Never-ending User Story

Never-ending User Story

How many stories are in your team’s backlog? How many items are on the To-Do list? Count them.

If you’re like most other teams, the answer is: way too many.

What’s up with that? Why do backlogs only grow?

There are three forces at play here that are innocent on their own but create a diabolical interplay.

Creeping is the nature of scope

Before the whole Agile thing became mainstream, we had project managers guarding the scope. The idea was simple and flawed: scope was fixed and we needed a knight to fend off those that wanted to sneak in more work. Scope grows because complexity increases and we estimate overly optimistic. And because humans are generally bad at predicting the future.

Adding features is trivial

We’ve seen that BUFD doesn’t work and most companies have embraced this concept. Instead of analysis documents, we’re drafting quick User Stories. Adding a feature to the scope used to require in-depth research and loads of prose. Adding a new Story takes a minute. I see places where they even capture “ideas” in the backlog. 

Too many waiters in the kitchen

Software development these days involves plenty of stakeholders, users and “business people”. That’s a Good Thing ™. But often, the kitchen is overcrowded. The wait staff is adding order after order and the cooks can’t keep up. There is still the prevalent mindset that Business orders stuff and IT builds it. Adding more Business equals adding more orders.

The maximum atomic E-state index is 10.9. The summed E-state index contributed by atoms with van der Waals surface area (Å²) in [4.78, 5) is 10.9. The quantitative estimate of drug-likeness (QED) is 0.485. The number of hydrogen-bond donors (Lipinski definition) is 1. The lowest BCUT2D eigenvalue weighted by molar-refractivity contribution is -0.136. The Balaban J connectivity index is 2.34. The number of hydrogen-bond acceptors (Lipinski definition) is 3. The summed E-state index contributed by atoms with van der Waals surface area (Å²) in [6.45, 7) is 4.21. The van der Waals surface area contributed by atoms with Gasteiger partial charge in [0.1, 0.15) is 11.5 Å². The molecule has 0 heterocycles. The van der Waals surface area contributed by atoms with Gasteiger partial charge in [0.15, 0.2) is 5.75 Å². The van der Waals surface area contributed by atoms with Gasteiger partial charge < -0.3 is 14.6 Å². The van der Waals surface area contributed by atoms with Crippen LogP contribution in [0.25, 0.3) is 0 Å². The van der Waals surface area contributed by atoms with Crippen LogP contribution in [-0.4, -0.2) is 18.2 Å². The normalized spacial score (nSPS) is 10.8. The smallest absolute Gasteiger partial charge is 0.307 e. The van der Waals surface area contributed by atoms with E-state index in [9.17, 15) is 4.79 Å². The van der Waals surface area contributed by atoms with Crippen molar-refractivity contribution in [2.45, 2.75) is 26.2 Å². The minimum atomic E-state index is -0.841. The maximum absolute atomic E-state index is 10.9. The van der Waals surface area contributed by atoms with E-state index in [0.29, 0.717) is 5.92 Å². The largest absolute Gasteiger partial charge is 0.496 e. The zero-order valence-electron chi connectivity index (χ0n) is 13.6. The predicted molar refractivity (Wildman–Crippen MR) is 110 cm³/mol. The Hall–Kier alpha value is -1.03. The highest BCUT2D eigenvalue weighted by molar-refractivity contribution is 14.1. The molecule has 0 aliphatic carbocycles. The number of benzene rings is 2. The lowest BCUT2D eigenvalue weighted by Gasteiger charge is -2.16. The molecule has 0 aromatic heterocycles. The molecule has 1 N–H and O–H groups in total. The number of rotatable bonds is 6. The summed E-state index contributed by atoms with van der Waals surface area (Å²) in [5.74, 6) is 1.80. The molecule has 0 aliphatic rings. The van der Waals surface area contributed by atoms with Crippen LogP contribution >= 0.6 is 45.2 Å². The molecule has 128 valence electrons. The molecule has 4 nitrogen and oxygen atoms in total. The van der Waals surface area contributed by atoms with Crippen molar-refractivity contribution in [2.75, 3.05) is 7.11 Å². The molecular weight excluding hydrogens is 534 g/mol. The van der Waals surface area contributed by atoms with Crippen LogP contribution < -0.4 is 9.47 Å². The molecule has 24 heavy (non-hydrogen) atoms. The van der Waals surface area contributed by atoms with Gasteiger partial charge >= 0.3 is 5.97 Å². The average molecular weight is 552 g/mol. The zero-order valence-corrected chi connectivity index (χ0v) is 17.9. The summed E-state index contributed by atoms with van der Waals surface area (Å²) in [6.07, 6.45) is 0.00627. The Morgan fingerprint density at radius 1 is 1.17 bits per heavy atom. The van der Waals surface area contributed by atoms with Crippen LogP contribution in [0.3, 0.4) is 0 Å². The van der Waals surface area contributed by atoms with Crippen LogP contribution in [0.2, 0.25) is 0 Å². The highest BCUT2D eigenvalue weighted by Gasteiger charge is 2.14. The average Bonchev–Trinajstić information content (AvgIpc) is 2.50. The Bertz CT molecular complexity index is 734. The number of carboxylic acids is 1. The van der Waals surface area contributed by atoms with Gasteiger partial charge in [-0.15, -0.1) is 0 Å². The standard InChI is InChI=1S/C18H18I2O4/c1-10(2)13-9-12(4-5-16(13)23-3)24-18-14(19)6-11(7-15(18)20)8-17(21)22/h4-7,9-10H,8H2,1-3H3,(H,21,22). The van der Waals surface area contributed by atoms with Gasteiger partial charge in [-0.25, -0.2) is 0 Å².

This makes for a highly combustible mix. Not only does the list grow, but most items are added by those who aren’t going to build them. There is no penalty for adding another quick ticket to the backlog. I often see these “idea committees” that churn out vague JIRA tasks.

Those that take up the Project Manager role have no more tools to fend off the extra load. There are no Change Requests in Agile. Sure, they can keep tickets out of a sprint, but keeping them out of the backlog is difficult. Every idea, no matter how old and vague, is somebody’s baby. People are overly invested in the nice-to-haves they came up with. So we keep them in. Just in case.

We have Business people churning out JIRA tickets, a PM that doesn’t get to say No and a dev team with naturally limited capacity. The never-ending backlog is inevitable.

Unless…

The backlog should be a tool for the development team. It’s not a Product Breakdown Structure. It’s not The Scope. It shouldn’t be a roadmap for all kinds of features that we might want to build one day.

Here are some guidelines for a healty backlog.

  1. Keep it clean. Everything that’s in there is going to be built in the short term. No vague ideas. No nice-to-haves. Throw away what isn’t a high priority anymore.
  2. Keep it proportional. If your team delivers 3 tickets per sprint, 40 tickets are half a year worth of backlog. That’s crazy.
  3. Keep it short term. There is no need to cram more than two months of stuff in a backlog. Ever.
  4. Keep it private. Only the team should work on the backlog. The more people are involved, the more it becomes a never-ending wish list.
  5. Aim for Backlog zero. A to-do list that never gets depleted is a demotivational hamster wheel. Allow your team to finish the backlog a few times per year. Bake cake when that happens.

We’re all in favour of transparency and stakeholder involvement, but ideas are cheap. Give your teams the tools to focus on those features that do matter.


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